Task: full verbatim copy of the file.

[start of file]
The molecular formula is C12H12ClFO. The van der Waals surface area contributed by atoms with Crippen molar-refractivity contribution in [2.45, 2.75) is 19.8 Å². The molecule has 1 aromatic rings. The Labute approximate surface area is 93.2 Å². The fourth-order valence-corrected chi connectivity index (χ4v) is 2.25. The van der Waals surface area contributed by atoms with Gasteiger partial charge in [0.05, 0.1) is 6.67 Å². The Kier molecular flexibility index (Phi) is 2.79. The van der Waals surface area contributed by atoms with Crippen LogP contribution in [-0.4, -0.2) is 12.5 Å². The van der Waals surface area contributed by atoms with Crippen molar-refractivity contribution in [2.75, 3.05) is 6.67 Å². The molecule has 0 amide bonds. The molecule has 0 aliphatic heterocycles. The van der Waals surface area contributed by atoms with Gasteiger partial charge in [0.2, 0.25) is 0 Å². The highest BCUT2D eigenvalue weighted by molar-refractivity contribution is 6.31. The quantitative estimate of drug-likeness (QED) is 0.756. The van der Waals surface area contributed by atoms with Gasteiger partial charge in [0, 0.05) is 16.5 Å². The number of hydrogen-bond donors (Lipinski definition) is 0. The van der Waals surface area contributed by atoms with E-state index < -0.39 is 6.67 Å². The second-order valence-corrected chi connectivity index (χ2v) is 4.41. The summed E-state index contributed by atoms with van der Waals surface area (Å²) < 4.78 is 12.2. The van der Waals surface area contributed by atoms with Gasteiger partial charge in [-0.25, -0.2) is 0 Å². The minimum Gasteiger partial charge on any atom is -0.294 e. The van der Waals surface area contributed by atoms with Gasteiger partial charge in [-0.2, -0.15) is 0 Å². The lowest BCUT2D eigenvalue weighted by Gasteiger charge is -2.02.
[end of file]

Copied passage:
The molecular formula is C12H12ClFO. The van der Waals surface area contributed by atoms with Crippen molar-refractivity contribution in [2.45, 2.75) is 19.8 Å². The molecule has 1 aromatic rings. The Labute approximate surface area is 93.2 Å². The fourth-order valence-corrected chi connectivity index (χ4v) is 2.25. The van der Waals surface area contributed by atoms with Gasteiger partial charge in [0.05, 0.1) is 6.67 Å². The Kier molecular flexibility index (Phi) is 2.79. The van der Waals surface area contributed by atoms with Crippen LogP contribution in [-0.4, -0.2) is 12.5 Å². The van der Waals surface area contributed by atoms with Crippen molar-refractivity contribution in [2.75, 3.05) is 6.67 Å². The molecule has 0 amide bonds. The molecule has 0 aliphatic heterocycles. The van der Waals surface area contributed by atoms with Gasteiger partial charge in [0.2, 0.25) is 0 Å². The highest BCUT2D eigenvalue weighted by molar-refractivity contribution is 6.31. The quantitative estimate of drug-likeness (QED) is 0.756. The van der Waals surface area contributed by atoms with Gasteiger partial charge in [0, 0.05) is 16.5 Å². The number of hydrogen-bond donors (Lipinski definition) is 0. The van der Waals surface area contributed by atoms with E-state index < -0.39 is 6.67 Å². The second-order valence-corrected chi connectivity index (χ2v) is 4.41. The summed E-state index contributed by atoms with van der Waals surface area (Å²) < 4.78 is 12.2. The van der Waals surface area contributed by atoms with Gasteiger partial charge in [-0.25, -0.2) is 0 Å². The minimum Gasteiger partial charge on any atom is -0.294 e. The van der Waals surface area contributed by atoms with Gasteiger partial charge in [-0.2, -0.15) is 0 Å². The lowest BCUT2D eigenvalue weighted by Gasteiger charge is -2.02.